But while Coutinho may be keen to return to England, the finances involved in any potential deal are going to make it very difficult for clubs who might be interested.

Joorabchian may have close links with Arsenal, but financially, the Gunners will have very little money to play with during this summer’s window.

Arsenal want to do some business and will work hard to bring players in to refresh Mikel Arteta’s squad, but a move for Coutinho looks impossible because the level of money required simply isn’t there.

The Gunners' priority right now is trying to safeguard the club so it remains in as strong a position as possible throughout the coronavirus crisis.

Analysis by the Arsenal Supporters’ Trust shows that the club is currently set for a loss of £19m ($23m) for the year ending May 2020. Prior to the pandemic, Arsenal had been on course for a small profit of £4m.

That change has been put down to Arsenal having to refund fans for the four remaining Premier League home games of the season, as well as a drop in commercial and retail revenue.

The AST also predicts that the north London club will lose approximately £144 million ($177m) for the year 2020-21, if all games next season are staged behind closed doors.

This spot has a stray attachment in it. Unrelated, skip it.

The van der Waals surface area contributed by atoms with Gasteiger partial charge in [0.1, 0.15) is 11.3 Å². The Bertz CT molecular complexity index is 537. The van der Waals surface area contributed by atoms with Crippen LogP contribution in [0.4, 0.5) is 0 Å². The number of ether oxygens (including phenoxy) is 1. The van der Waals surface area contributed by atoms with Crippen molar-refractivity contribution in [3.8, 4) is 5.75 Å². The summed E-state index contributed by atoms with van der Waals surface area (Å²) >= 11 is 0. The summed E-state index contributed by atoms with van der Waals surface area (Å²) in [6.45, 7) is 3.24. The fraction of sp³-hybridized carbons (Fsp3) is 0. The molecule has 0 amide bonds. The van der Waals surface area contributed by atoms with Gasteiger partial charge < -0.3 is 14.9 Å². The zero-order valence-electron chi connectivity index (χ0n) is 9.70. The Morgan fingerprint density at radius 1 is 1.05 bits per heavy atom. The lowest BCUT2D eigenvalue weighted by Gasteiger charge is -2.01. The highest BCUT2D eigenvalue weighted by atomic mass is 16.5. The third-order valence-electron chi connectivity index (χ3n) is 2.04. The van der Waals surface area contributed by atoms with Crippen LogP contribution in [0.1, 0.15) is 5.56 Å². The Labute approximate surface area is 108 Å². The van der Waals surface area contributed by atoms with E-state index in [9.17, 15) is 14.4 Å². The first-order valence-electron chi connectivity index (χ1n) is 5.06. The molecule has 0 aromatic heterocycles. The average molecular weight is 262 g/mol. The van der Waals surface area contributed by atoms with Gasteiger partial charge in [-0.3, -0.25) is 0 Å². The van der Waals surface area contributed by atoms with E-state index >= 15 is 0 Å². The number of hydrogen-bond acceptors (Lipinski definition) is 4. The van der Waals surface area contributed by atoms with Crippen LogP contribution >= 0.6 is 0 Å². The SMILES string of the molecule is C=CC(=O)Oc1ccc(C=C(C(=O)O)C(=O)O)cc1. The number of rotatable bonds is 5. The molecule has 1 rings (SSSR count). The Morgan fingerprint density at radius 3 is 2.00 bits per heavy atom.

Matchday income currently accounts for around 24 per cent of Arsenal’s revenues and this is the time of year when season ticket money usually starts to arrive for the coming campaign.

But executive box and club-level renewals have been suspended, as have general season ticket renewals which would usually open from May. The AST says those pre-payments normally total close to £70m ($86m) and produce working capital for the off-season months of May, June and July.

And this all impacts directly on the club’s ability in the transfer market this summer. Prior to the pandemic, Arsenal were hoping to bring in at least one centre-back alongside the incoming William Saliba, and were also targeting a strong box-to-box midfielder, as well as a right-back.

Signing a playmaker was not viewed as a top priority, although a player of Coutinho’s quality would obviously be an appealing option for Arteta, especially with Mesut Ozil expected to finally leave north London at the end of his contract in 2021.

Barcelona are looking for around £100m ($123m) for the Brazilian, a figure that is well beyond Arsenal’s reach.

And even if the two clubs agreed on some sort of swap deal which involved Pierre-Emerick Aubameyang - who has just a year left on his deal - heading in the opposite direction, Coutinho’s £240,000-a-week wages would be all but impossible for the Gunners to take on at a time when they are looking to drastically reduce the wage bill and have asked the current squad to accept a 12.5% wage cut over the next 12 months.

So any expectations fans may have ahead of this summer’s transfer window need to be realistic. The club will look to do some business where possible, but don't expect big-money deals for players such as Coutinho given the current financial climate.